Donate

Radio Daily Schedule

KQED Public Radio: Tuesday, August 20, 2013

88.5 FM San Francisco •  89.3 FM Sacramento

Schedule is subject to change. Please visit kqed.org/tv/schedules/daily for the most up-to-date info.

Tuesday, August 20, 2013
  • 12:00 am
    All Things Considered Renewed Interest in U.S. Stocks The program discusses how investors appear to once again be interested in the relative safety of U.S. stocks. A Bloomberg analysis shows investors pulling money out of emerging markets while simultaneously boosting purchases of U.S. equities.
  • 1:00 am
  • 2:00 am
    World Affairs America's Energy Opportunity Advances in existing technologies have brought America to a new level of energy production. However, as energy demands continue to grow, the debate over where this energy should come from intensifies, with some arguing in favor of fossil fuels and others championing renewable power. The program's guest is Michael Levi, senior fellow for energy and the environment and director of the Program on Energy Security and Climate Change at the Council on Foreign Relations. Levi argues that both options offer great opportunities for the U.S. to strengthen its economy, bolster its security and protect the environment.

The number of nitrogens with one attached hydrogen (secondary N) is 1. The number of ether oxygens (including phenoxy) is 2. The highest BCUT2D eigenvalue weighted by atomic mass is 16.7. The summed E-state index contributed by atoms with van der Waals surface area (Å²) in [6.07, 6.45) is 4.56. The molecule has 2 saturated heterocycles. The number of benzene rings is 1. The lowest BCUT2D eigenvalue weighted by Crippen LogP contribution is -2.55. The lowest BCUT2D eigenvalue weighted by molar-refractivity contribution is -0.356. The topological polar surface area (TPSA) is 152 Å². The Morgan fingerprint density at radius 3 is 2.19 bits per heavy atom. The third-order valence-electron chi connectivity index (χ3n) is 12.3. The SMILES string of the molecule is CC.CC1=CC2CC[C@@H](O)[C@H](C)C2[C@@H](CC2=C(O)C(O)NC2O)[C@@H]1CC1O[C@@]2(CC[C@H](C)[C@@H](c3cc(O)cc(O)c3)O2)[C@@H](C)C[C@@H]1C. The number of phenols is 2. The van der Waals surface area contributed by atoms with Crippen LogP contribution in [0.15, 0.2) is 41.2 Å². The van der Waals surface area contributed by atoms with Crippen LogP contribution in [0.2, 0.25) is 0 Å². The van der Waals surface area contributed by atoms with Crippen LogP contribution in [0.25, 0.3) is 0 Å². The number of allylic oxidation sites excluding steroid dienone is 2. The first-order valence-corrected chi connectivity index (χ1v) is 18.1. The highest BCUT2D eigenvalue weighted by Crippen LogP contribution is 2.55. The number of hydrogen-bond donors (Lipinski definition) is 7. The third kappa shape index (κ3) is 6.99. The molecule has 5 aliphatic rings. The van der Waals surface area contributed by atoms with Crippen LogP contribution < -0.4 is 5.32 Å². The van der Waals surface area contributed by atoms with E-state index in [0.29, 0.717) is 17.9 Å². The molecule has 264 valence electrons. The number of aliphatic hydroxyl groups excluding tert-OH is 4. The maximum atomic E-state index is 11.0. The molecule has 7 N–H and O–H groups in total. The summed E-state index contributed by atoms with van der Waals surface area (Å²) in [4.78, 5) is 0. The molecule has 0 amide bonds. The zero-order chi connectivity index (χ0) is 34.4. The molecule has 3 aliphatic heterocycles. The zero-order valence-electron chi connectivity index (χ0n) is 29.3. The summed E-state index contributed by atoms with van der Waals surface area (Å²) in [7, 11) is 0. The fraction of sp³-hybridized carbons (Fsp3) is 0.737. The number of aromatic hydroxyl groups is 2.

• 3:00 am
    Morning Edition Uniting the Birmingham Barons For years, Birmingham, Alabama had two minor league baseball teams -- the white Barons and the black Barons. They were separate teams for segregated audiences, and didn't unite until 1964. The program remembers the players, and the owner, who integrated the Birmingham Barons.
  • 5:00 am
    Morning Edition
    The California Report 5:50am, 6:50am & 8:50am

    KQED News 6am, 6:30am, 7am, 7:30am, 8am, 8:30am, 9am, 10am, 11am, 12pm, 1pm & 4:30pm